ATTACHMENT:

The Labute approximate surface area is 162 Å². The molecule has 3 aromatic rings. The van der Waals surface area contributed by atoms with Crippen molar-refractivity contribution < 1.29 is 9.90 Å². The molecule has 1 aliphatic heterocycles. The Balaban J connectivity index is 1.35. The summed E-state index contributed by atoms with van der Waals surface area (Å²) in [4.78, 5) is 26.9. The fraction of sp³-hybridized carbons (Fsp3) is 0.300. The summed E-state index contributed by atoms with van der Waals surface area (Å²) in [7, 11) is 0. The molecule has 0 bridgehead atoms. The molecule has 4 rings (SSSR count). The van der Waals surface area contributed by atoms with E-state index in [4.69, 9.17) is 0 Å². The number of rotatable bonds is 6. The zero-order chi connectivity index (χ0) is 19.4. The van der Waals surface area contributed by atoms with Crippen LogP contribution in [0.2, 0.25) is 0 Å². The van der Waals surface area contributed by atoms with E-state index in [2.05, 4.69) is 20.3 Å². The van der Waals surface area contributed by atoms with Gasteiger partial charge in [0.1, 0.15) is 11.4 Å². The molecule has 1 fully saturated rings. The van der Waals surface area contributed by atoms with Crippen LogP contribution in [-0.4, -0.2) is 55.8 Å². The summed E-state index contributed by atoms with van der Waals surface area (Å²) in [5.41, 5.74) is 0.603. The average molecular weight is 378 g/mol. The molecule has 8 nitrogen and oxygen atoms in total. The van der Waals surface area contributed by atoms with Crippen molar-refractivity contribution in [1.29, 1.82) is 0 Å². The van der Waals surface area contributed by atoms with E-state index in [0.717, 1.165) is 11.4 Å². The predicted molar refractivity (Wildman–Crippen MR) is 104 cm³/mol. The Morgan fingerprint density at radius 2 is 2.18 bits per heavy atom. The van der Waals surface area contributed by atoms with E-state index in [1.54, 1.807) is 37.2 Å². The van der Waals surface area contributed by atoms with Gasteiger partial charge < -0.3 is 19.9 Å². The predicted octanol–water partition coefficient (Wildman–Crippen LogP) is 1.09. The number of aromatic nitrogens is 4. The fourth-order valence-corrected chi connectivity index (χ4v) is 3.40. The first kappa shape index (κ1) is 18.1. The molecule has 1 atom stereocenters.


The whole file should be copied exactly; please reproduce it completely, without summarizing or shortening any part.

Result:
The Labute approximate surface area is 162 Å². The molecule has 3 aromatic rings. The van der Waals surface area contributed by atoms with Crippen molar-refractivity contribution < 1.29 is 9.90 Å². The molecule has 1 aliphatic heterocycles. The Balaban J connectivity index is 1.35. The summed E-state index contributed by atoms with van der Waals surface area (Å²) in [4.78, 5) is 26.9. The fraction of sp³-hybridized carbons (Fsp3) is 0.300. The summed E-state index contributed by atoms with van der Waals surface area (Å²) in [7, 11) is 0. The molecule has 0 bridgehead atoms. The molecule has 4 rings (SSSR count). The van der Waals surface area contributed by atoms with E-state index in [4.69, 9.17) is 0 Å². The number of rotatable bonds is 6. The zero-order chi connectivity index (χ0) is 19.4. The van der Waals surface area contributed by atoms with Crippen LogP contribution in [0.2, 0.25) is 0 Å². The van der Waals surface area contributed by atoms with E-state index in [2.05, 4.69) is 20.3 Å². The van der Waals surface area contributed by atoms with Gasteiger partial charge in [0.1, 0.15) is 11.4 Å². The molecule has 1 fully saturated rings. The van der Waals surface area contributed by atoms with Crippen LogP contribution in [-0.4, -0.2) is 55.8 Å². The summed E-state index contributed by atoms with van der Waals surface area (Å²) in [5.41, 5.74) is 0.603. The average molecular weight is 378 g/mol. The molecule has 8 nitrogen and oxygen atoms in total. The van der Waals surface area contributed by atoms with Crippen molar-refractivity contribution in [1.29, 1.82) is 0 Å². The van der Waals surface area contributed by atoms with E-state index in [0.717, 1.165) is 11.4 Å². The predicted molar refractivity (Wildman–Crippen MR) is 104 cm³/mol. The Morgan fingerprint density at radius 2 is 2.18 bits per heavy atom. The van der Waals surface area contributed by atoms with E-state index in [1.54, 1.807) is 37.2 Å². The van der Waals surface area contributed by atoms with Gasteiger partial charge < -0.3 is 19.9 Å². The predicted octanol–water partition coefficient (Wildman–Crippen LogP) is 1.09. The number of aromatic nitrogens is 4. The fourth-order valence-corrected chi connectivity index (χ4v) is 3.40. The first kappa shape index (κ1) is 18.1. The molecule has 1 atom stereocenters.